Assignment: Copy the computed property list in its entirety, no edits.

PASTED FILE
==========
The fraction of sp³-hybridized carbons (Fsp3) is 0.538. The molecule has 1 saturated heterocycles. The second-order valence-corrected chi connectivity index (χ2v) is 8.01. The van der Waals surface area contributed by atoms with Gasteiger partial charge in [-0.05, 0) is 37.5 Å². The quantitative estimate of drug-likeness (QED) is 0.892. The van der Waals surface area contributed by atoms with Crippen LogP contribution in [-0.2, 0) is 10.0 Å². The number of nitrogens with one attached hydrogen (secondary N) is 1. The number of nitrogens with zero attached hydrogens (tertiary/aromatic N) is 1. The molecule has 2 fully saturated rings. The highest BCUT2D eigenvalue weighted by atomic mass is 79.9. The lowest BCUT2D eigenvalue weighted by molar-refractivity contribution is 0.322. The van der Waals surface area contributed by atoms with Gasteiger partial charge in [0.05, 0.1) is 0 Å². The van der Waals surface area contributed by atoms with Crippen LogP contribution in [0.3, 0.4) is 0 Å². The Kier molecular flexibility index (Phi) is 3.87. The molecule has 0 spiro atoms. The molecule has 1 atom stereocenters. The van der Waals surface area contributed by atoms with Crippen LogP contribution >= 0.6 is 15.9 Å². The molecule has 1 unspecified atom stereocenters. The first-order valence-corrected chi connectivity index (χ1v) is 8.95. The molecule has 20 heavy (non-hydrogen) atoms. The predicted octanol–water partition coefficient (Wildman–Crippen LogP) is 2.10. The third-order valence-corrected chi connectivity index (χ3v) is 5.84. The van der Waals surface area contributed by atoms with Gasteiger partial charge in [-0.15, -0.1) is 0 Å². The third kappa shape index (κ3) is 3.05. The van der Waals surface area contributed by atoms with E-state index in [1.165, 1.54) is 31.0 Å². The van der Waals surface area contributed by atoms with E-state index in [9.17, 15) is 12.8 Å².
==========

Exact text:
The fraction of sp³-hybridized carbons (Fsp3) is 0.538. The molecule has 1 saturated heterocycles. The second-order valence-corrected chi connectivity index (χ2v) is 8.01. The van der Waals surface area contributed by atoms with Gasteiger partial charge in [-0.05, 0) is 37.5 Å². The quantitative estimate of drug-likeness (QED) is 0.892. The van der Waals surface area contributed by atoms with Crippen LogP contribution in [-0.2, 0) is 10.0 Å². The number of nitrogens with one attached hydrogen (secondary N) is 1. The number of nitrogens with zero attached hydrogens (tertiary/aromatic N) is 1. The molecule has 2 fully saturated rings. The highest BCUT2D eigenvalue weighted by atomic mass is 79.9. The lowest BCUT2D eigenvalue weighted by molar-refractivity contribution is 0.322. The van der Waals surface area contributed by atoms with Gasteiger partial charge in [0.05, 0.1) is 0 Å². The van der Waals surface area contributed by atoms with Crippen LogP contribution in [0.3, 0.4) is 0 Å². The Kier molecular flexibility index (Phi) is 3.87. The molecule has 0 spiro atoms. The molecule has 1 atom stereocenters. The van der Waals surface area contributed by atoms with Crippen LogP contribution >= 0.6 is 15.9 Å². The molecule has 1 unspecified atom stereocenters. The first-order valence-corrected chi connectivity index (χ1v) is 8.95. The molecule has 20 heavy (non-hydrogen) atoms. The predicted octanol–water partition coefficient (Wildman–Crippen LogP) is 2.10. The third-order valence-corrected chi connectivity index (χ3v) is 5.84. The van der Waals surface area contributed by atoms with Gasteiger partial charge in [-0.15, -0.1) is 0 Å². The third kappa shape index (κ3) is 3.05. The van der Waals surface area contributed by atoms with E-state index in [1.165, 1.54) is 31.0 Å². The van der Waals surface area contributed by atoms with E-state index in [9.17, 15) is 12.8 Å².